Covid-19 claims 42 lives in Pakistan while 2,060 positive cases emerge
Covid-19 has claimed 42 lives in 24 hours while 2,060 positive cases reported in Pakistan, according to National Command and Operation Centre (NCOC).
Total 44,958 tests were conducted in the last 24 hours as the positivity percentage was measured at 4.58%.
The country is facing 4th wave of the coronavirus and it has so far reported 1,236,888 cases and 27,524 deaths since the beginning of pandemic.
Yesterday, Pakistan reported 2,233 positive cases of covid-19 with 50 deaths .
The World Health Organization (WHO) has added another coronavirus strain “MU variant” to its “variants of interest” and this is all what you need to know about.
The mu variant, also known as B.1.621, was first detected in Colombia in January. It was added to the WHO’s monitoring radar because the organization says it contains mutations that could allow it to escape vaccine immunity.
According to World Health Organization a variant of interest has genetic changes considered likely to affect virus characteristics such as transmissibility, immune system evasion or disease severity.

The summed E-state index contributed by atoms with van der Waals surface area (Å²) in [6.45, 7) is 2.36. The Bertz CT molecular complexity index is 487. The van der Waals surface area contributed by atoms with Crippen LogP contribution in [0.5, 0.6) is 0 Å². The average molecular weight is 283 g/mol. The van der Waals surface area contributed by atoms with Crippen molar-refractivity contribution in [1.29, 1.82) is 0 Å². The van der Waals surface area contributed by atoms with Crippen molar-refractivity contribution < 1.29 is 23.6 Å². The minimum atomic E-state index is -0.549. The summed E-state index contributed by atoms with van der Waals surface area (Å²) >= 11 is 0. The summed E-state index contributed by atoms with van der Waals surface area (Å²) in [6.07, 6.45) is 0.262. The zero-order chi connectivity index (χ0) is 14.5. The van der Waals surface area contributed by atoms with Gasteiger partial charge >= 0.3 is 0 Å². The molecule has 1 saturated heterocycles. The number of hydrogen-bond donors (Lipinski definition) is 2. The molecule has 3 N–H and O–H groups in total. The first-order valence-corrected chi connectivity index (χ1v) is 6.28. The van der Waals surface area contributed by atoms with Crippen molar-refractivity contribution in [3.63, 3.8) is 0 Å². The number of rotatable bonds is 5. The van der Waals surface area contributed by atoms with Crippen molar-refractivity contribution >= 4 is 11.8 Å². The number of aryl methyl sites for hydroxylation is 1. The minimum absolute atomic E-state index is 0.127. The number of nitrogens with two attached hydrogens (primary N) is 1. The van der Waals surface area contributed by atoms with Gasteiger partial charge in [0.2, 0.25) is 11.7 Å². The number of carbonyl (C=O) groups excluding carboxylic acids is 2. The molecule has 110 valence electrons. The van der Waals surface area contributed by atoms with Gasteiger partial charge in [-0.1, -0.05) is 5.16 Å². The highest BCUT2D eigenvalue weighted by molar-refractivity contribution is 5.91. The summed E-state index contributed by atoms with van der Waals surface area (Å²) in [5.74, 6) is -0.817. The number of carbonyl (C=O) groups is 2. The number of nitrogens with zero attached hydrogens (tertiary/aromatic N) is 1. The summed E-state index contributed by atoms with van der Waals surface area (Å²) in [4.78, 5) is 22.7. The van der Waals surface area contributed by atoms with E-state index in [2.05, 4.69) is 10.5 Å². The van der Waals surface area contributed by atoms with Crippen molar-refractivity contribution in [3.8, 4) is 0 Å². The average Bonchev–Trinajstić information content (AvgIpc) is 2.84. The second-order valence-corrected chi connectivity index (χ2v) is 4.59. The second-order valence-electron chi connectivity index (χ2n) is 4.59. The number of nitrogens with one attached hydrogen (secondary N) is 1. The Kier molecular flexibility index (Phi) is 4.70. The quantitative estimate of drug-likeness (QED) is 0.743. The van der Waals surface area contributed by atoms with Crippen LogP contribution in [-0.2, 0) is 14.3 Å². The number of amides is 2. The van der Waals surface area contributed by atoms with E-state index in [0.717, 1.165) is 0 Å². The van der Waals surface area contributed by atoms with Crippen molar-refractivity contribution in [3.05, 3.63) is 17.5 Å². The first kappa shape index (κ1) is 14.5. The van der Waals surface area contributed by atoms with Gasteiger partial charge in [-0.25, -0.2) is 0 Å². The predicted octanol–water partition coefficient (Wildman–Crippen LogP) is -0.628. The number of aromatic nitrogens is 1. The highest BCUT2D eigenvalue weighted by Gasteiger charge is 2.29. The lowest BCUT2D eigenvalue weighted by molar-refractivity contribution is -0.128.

In addition, the variant may be responsible for significant community transmission or multiple COVID-19 clusters in multiple countries — suggesting “an emerging risk to global public health.”
WHO has labelled ‘MU’ as “variant of concern.” WHO gives that designation to coronavirus strains when scientific evidence shows they may be associated with higher transmissibility, virulence or is about disease severity, or may reduce the effectiveness of therapy, testing or vaccines.
The WHO uses a naming system based on the Greek alphabet to designate variants of interest and concern — hence “mu,” the 12th letter in that system.
According to Dr. Charles Chiu, a prominent UCSF virologist whose lab conducts coronavirus genetic sequencing, said mu contains several mutations shared by variants of interest and concern that make it worrisome.
• E484K: This mutation is found in beta and gamma variants. It could make it so that “monoclonal treatments may not be as useful,” and may also allow the variant to “evade immunity from natural infection,” Chiu said.
• P681H: This mutation found in the alpha variant. It is thought to have partially increased the transmissibility of alpha, Chiu said.